The disruption of in-person schooling during the Covid-19 pandemic has affected students’ learning, development, and well-being. Students in Latin America and the Caribbean have been hit particularly hard because schools in the region have stayed closed for longer than anywhere else, with long-term expected adverse consequences. Little is known about which factors are associated with the slow in-person return to school in the region and how these factors have had differential effects based on students’ socio-economic status. Combining a longitudinal national survey of the Chilean school system and administrative datasets, we study the supply and demand factors associated with students’ resuming in-person instruction and the socio-economic gaps in school reopening in Chile in 2021. We defined socio-economic status based on parents’ education and household income. Our results show that in-person learning in 2021 was limited mainly by supply factors (i.e., sanitary, administrative, and infrastructure restrictions). However, once the supply restrictions decreased, many low-income students and their families did not resume in-person instruction. We found vast inequalities in face-to-face instruction by school’s socio-economic characteristics. On average, schools in the highest 10% of the socio-economic distribution had three times higher attendance rates than the remaining 90%. We found no significant differences between schools in the lowest 90% of the distribution. After exceptionally long school closures, most school authorities, students, and their families did not return to in-person instruction, particularly those of low socio-economic status. These inequalities in in-person instruction will expand existing disparities in students’ learning and educational opportunities.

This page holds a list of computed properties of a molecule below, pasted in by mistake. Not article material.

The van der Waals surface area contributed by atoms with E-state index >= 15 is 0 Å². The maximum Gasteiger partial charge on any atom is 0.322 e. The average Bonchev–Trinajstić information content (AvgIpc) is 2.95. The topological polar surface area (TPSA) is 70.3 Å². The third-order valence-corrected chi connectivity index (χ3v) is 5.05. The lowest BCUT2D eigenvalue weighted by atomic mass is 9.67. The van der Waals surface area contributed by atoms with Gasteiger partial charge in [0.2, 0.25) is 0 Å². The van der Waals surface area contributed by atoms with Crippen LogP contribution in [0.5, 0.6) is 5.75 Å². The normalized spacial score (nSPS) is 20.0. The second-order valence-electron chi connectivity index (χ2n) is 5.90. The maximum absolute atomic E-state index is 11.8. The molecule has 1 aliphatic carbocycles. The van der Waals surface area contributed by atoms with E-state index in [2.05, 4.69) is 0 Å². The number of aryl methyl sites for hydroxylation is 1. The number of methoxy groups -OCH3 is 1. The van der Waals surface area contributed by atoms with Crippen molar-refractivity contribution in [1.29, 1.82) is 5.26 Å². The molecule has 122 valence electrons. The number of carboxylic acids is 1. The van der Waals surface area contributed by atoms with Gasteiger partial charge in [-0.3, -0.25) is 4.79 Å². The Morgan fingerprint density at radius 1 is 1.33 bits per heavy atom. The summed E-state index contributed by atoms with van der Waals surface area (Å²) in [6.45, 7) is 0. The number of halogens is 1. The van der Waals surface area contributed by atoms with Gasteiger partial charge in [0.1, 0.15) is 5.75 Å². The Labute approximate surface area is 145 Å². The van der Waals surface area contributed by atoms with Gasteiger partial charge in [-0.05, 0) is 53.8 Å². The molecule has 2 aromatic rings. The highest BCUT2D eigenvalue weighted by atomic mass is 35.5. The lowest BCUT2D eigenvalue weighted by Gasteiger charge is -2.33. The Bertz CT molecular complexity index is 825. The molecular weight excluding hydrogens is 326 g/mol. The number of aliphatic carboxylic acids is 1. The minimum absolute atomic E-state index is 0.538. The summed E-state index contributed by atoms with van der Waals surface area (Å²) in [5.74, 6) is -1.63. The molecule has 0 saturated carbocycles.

Increasing numbers of students require internet access to pursue their undergraduate degrees, yet broadband access remains inequitable across student populations. Furthermore, surveys that currently show differences in access by student demographics or location typically do so at high levels of aggregation, thereby obscuring important variation between subpopulations within larger groups. Through the dual lenses of quantitative intersectionality and critical race spatial analysis, we use Bayesian multilevel regression and census microdata to model variation in broadband access among undergraduate populations at deeper interactions of identity. We find substantive heterogeneity in student broadband access by gender, race, and place, including between typically aggregated subpopulations. Our findings speak to inequities in students’ geographies of opportunity and suggest a range of policy prescriptions at both the institutional and federal level.
How much does family demand matter for child learning in settings of extreme poverty? In rural Gambia, families with high aspirations for their children’s future education and career, measured before children start school, go on to invest substantially more than other families in the early years of their children’s education. Despite this, essentially no children are literate or numerate three years later. When villages receive a highly-impactful, teacher-focused supply-side intervention, however, children of these families are 25 percent more likely to achieve literacy and numeracy than other children in the same village. Furthermore, improved supply enables these children to acquire other higher-level skills necessary for later learning and child development. We also document patterns of substitutability and complementarity between demand and supply in generating learning at varying levels of skill difficulty. Our analysis shows that greater demand can map onto developmentally meaningful learning differences in such settings, but only with adequate complementary inputs on the supply side.